Dragon Ball Z has been a part of my life since I was a young child. It was there through my awkward adolescence, through my middle and high school love affair with Vegeta, and through my parents’ subsequent annoyance with my fictional crush. And though it’s been years since I’ve sat down and marathoned the series like I would in my youth, I still feel those familiar pangs of nostalgia, where I’m moved to dust off season 1, jump right back in, and re-watch the magical moments that accompanied my childhood. But alas, I’m an adult now, and this means I have to spend much less time sitting in front of the TV geeking out with Goku and the gang.
Enter Dragon Ball Z Kai Parts 1 + 2, the first selections in FUNimation’s “official” abridged version of the series now available on Blu-ray, minus the hilarious commentary and re-written scripts by the fantastic Team Four Star – Dragon Ball Z with considerably fewer filler episodes. Kai boasts improved opening animation, a completely altered and re-recorded script, and a shorter set of episodes that get straight to the point rather than dawdling around with one-sided tirades and extended scenes of both parties “powering up” (read: screaming). In short, it’s a leaner, more succinct release of DBZ than the youth of my generation is used to. And it’s possibly one of the greatest things that’s ever happened to Akira Toriyama’s epic martial arts saga.
FUNimation’s release of parts 1 and 2 of Dragon Ball Z Kai are a godsend for those of us looking to revisit the series without investing four hours of our life each day to get caught up or to get through our favorite showdown, because let’s face it – it’s a long-winded show that wastes more time than a 14-year-old adds ‘Friends’ on Facebook. Kai is a cavalcade of trimmed down segments, sped up story arcs, and changes that fans of the complete original story should enjoy.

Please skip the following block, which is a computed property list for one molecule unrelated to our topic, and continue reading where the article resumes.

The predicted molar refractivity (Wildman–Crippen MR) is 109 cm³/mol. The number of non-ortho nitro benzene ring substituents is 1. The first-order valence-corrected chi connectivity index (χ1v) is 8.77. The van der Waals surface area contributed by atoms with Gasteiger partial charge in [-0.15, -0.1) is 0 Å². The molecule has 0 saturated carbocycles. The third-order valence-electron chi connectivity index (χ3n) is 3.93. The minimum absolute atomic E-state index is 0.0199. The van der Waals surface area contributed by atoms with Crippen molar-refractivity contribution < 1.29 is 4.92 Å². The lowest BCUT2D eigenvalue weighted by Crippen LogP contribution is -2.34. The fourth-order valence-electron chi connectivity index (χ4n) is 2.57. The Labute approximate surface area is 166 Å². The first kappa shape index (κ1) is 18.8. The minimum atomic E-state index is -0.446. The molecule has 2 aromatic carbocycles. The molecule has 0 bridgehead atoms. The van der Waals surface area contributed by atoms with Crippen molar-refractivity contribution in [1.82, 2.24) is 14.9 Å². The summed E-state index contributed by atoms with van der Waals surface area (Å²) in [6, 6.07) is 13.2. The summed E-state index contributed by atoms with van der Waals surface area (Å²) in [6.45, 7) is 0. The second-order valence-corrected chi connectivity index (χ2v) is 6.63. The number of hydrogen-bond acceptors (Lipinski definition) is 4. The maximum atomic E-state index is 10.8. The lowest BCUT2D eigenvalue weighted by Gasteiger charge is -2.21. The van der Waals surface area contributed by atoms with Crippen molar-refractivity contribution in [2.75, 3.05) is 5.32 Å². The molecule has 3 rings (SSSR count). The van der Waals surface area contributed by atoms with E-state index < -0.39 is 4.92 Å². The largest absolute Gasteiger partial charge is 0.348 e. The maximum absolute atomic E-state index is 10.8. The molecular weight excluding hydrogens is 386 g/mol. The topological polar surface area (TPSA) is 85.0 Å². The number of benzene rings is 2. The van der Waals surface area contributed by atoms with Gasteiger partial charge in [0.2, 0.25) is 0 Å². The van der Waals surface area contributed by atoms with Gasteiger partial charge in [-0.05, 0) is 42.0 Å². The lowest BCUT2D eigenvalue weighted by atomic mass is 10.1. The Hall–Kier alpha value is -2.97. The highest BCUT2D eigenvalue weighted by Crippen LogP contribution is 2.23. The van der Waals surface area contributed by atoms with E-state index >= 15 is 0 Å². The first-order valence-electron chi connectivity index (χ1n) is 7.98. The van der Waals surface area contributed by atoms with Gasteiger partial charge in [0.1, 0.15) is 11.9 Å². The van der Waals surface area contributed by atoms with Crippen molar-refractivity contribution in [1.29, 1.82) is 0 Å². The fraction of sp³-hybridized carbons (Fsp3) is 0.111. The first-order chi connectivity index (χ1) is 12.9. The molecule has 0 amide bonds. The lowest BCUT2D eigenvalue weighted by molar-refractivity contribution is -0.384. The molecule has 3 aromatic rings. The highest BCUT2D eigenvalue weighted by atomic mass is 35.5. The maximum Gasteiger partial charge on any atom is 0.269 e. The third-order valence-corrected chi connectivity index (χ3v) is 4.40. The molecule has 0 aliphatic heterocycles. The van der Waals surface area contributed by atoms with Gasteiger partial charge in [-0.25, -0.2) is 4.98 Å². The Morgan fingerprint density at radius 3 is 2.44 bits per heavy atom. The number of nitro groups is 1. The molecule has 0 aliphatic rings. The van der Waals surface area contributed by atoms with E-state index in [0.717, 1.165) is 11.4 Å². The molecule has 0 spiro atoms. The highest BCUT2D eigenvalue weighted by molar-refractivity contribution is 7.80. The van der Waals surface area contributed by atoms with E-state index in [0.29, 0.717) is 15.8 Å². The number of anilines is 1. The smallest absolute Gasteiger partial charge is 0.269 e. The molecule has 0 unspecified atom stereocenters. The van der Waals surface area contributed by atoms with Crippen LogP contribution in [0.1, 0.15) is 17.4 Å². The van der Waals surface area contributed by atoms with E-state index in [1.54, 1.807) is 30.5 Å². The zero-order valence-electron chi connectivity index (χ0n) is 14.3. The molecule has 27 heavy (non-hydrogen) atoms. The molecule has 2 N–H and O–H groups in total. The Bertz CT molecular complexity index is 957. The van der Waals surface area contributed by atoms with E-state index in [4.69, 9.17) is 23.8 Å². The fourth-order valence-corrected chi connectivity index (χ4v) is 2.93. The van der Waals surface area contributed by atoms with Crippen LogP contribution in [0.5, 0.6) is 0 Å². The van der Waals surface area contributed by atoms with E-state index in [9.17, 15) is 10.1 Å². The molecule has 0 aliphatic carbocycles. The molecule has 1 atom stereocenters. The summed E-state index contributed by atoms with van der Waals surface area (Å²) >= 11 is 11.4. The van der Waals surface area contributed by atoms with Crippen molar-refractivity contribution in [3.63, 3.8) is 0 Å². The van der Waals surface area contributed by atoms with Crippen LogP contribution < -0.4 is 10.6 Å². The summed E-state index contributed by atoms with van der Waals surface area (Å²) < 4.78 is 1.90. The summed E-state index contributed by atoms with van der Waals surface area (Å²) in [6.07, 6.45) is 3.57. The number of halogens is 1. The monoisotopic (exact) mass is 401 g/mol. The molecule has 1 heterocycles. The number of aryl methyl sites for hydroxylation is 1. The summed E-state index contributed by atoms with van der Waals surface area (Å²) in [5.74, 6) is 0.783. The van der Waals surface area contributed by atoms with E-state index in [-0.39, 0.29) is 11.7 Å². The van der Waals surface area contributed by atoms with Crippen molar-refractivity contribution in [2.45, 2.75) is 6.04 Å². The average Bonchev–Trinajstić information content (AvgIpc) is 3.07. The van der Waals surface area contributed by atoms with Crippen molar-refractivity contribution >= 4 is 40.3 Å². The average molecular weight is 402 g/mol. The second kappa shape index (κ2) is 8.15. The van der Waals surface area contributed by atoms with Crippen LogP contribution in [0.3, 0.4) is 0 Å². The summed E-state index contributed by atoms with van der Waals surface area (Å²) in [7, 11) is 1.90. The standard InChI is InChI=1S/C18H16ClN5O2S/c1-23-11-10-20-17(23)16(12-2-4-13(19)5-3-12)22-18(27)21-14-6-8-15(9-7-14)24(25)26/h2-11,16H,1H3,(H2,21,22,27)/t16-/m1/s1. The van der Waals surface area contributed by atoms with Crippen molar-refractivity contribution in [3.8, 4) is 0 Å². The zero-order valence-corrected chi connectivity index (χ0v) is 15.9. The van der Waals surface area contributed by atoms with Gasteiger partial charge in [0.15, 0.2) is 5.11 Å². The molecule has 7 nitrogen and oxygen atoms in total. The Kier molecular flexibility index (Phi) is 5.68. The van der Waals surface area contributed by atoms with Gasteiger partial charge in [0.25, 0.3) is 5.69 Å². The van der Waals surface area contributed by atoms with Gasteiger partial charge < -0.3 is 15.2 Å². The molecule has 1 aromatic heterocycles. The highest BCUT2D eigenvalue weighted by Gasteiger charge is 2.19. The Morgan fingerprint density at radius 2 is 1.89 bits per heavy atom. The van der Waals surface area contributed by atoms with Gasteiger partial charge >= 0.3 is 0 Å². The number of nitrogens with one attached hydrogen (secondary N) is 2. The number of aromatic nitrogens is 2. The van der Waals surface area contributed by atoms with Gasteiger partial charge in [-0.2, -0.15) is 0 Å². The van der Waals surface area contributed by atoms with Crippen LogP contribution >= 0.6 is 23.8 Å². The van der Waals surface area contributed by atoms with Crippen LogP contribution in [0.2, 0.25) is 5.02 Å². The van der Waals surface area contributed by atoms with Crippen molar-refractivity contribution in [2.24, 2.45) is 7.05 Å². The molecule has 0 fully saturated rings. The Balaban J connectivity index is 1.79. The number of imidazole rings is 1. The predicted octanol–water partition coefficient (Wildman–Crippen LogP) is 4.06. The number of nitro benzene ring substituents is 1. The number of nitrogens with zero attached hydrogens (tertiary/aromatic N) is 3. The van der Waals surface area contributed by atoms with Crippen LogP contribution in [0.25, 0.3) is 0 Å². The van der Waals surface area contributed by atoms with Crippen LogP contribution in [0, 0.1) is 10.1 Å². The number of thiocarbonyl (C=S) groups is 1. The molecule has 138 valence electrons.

The first two parts of Dragon Ball Z Kai breeze through the arrival of Raditz and the entire matchup between Nappa, Vegeta, and even Frieza’s arrival. While it would have previously taken nearly double the amount of episodes to reach this point, Dragon Ball Z Kai smartly accomplishes that and more in a much smaller amount of time. The package is an update as far as I’m concerned when it comes to content, scripting, and presentations. Kai is completely uncut in terms of violence and the “adult” material that would have been kept from TV, and that’s fantastic. In addition, the original Japanese music tracks are available, replacing the horrendous (yet familiar due to my childhood) original soundtrack that that accompanied the Cartoon Network run. The Home For Infinite Losers is Hell, like it should have always been. And Master Roshi isn’t reduced to sipping frothy water.
Both parts 1 and 2 are clad in attractive packaging with crisp new animation for the opening song, which is my only gripe. It just doesn’t have the same oomph as “Cha-La Head Cha-La” and though I loved seeing my favorite characters all shiny and new, it doesn’t work for me. I would have preferred the entire series get a makeover than this tiny segment with a horrible new opening, but you can’t win them all and revisiting the whole show to reanimate every single scene wouldn’t have been practical.
Akira Toriyama’s long-running series is still dear to me, though, and it’s clear that a lot of love went into these ‘true to the manga’ releases. Both longtime fans and newbies should find plenty to love here. If in your adult life you find yourself pressed for time and unable to veg out at the TV for hours like you used to, Dragon Ball Kai Parts 1 + 2 may well be your answer – unless you’re for some reason against cutting the fat. And if you’re anything like me, you revel in getting straight to the point: pick up these first two parts of Kai on Blu-ray now. You won’t regret it.